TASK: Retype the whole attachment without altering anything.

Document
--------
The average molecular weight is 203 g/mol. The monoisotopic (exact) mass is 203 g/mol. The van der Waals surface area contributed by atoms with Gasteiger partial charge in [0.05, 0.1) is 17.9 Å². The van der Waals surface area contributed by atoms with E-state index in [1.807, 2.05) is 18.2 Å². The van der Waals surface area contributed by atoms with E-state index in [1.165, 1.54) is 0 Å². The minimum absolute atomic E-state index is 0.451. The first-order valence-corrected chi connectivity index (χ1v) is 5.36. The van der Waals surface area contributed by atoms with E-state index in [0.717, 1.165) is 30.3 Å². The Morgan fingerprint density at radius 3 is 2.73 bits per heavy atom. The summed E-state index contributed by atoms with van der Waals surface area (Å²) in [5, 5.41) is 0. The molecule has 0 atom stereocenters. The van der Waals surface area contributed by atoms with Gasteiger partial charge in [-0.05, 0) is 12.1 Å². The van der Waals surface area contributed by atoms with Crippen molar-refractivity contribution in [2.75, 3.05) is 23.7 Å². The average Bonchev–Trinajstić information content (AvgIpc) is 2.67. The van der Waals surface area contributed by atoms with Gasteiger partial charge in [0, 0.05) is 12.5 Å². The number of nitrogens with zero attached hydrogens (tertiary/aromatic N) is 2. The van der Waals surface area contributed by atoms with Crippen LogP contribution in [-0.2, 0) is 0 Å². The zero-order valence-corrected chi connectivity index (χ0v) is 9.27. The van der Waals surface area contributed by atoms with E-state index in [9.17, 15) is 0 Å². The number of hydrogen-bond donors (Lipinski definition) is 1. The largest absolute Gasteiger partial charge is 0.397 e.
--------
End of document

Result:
The average molecular weight is 203 g/mol. The monoisotopic (exact) mass is 203 g/mol. The van der Waals surface area contributed by atoms with Gasteiger partial charge in [0.05, 0.1) is 17.9 Å². The van der Waals surface area contributed by atoms with E-state index in [1.807, 2.05) is 18.2 Å². The van der Waals surface area contributed by atoms with E-state index in [1.165, 1.54) is 0 Å². The minimum absolute atomic E-state index is 0.451. The first-order valence-corrected chi connectivity index (χ1v) is 5.36. The van der Waals surface area contributed by atoms with E-state index in [0.717, 1.165) is 30.3 Å². The Morgan fingerprint density at radius 3 is 2.73 bits per heavy atom. The summed E-state index contributed by atoms with van der Waals surface area (Å²) in [5, 5.41) is 0. The molecule has 0 atom stereocenters. The van der Waals surface area contributed by atoms with Gasteiger partial charge in [-0.05, 0) is 12.1 Å². The van der Waals surface area contributed by atoms with Crippen molar-refractivity contribution in [2.75, 3.05) is 23.7 Å². The average Bonchev–Trinajstić information content (AvgIpc) is 2.67. The van der Waals surface area contributed by atoms with Gasteiger partial charge in [0, 0.05) is 12.5 Å². The number of nitrogens with zero attached hydrogens (tertiary/aromatic N) is 2. The van der Waals surface area contributed by atoms with Crippen LogP contribution in [-0.2, 0) is 0 Å². The zero-order valence-corrected chi connectivity index (χ0v) is 9.27. The van der Waals surface area contributed by atoms with E-state index in [9.17, 15) is 0 Å². The number of hydrogen-bond donors (Lipinski definition) is 1. The largest absolute Gasteiger partial charge is 0.397 e.